October 15, 1936

Former Hunter Resident Passes Away
Mrs. F. A. Kollusky, 39, of Buhl, Idaho, former Hunter resident, died unexpectedly at her home at 2 p.m. Saturday.

Born at Montevideo, Minn., Mrs. Kollusky moved with her family when a child to Minneapolis, where she resided until her marriage to Dr. Kollusky. She leaves her husband, Dr. Kollusky, former Hunter dentist, a sister, Mrs. P. B. Garberg of Fargo, her mother, Mrs. Anna Borgen, a sister, Mrs. Hazelton and brothers Louis and Arthur Borgen, all of Minneapolis.

Dickson-Huwe Wed.
On Thursday October 8th at 2 p.m. at the home of Mr. Albert Huwe, occurred the marriage of his daughter Selma to Mr. Kerney Dickson of Hunter. The bride was attired in a brown suit and wore brown accessories to match. A sister Miss Leona attended the bride, while a brother Raymond acted as best man. The couple left on a wedding trip to Dallas, Texas, after which they will be at home on the groom’s farm west of Hunter.

Alma Anderson in Accident
Mrs. Albert Anderson was called to Fargo Monday to be with her daughter Alma, who met with injury in an automobile accident on her way to her school Monday morning. The cause of the accident is unknown, but apparently was due to some defect in the steering gear, as the car suddenly left the road and overturned in the ditch. Miss Anderson was taken into Fargo for medical aid. Examinations showed only minor bruises.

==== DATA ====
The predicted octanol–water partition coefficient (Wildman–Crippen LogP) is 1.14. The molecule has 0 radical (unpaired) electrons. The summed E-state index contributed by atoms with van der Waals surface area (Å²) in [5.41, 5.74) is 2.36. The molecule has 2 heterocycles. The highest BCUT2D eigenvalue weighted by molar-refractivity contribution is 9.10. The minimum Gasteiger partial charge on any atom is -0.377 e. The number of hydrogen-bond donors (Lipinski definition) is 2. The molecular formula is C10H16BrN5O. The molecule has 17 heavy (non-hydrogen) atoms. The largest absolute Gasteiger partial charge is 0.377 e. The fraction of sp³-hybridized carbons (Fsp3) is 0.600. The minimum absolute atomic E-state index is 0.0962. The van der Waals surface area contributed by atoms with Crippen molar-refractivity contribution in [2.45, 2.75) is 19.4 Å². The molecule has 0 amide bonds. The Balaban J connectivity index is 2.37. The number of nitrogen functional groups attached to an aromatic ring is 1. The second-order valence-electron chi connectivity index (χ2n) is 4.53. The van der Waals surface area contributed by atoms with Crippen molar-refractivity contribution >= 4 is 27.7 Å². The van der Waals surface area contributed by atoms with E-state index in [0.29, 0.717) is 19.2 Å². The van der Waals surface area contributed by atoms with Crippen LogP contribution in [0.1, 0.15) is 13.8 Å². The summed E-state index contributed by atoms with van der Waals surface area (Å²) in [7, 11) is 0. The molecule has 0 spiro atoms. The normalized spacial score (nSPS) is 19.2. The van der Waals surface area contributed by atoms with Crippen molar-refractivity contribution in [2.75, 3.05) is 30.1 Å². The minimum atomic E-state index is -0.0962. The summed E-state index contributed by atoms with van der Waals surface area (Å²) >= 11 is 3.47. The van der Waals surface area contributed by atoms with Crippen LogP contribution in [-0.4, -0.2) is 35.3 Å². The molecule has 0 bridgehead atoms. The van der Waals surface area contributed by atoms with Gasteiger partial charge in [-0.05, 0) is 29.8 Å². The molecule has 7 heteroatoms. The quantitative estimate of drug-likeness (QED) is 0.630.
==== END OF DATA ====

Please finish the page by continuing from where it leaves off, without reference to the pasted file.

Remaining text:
Arthur News

David Louis, infant son of Mr. and Mrs. Robert Bettschen was baptized Friday, October 9, by Rev. L. R. Burgum of Jamestown.

October 22, 1936

Mr. and Mrs. O. T. Hull observe 25th Wedding
Former Hunter Residents honored Guests
About sixty friends and relatives gathered at the O. T. Hull home at Page, on Sunday, to help them celebrate their twenty-fifth anniversary.
The time was spent informally until about 2 p.m., when a buffet lunch was served. The decorations were in lavender and white, a vase of lavender and white asters adorned the table at which the honored guests were seated, there was also a large three tier wedding cake ecorated in lavender and white. A short program of music and songs followed the lunch. A silver offering was then presented to the couple. The guests departed at dusk wishing Mr. and Ms. Hull future happiness.

Arthur News

Mr. and Mrs. A. K. Judisch and Mrs. Herman Wagner of Arthur and Mr. and Mrs. Ed Judisch of Erie autoed to different parts of Wis. to visit relatives and friends.
Dows Township
School No. 2 of Dows District 93 will be dedicated next Wednesday Oct. 28th. Program opens at 8 p.m. Lunch will be served.

October 29, 1936

Roberta Buethner Passes Away
Funeral services for Roberta Buethner, seven year old daughter of Mr. and Mrs. Gus Buethner, who passed away at her home on Wednesday, will be held Saturday afternoon at the Zion Lutheran church at Hillsboro. Death was due to pneumonia.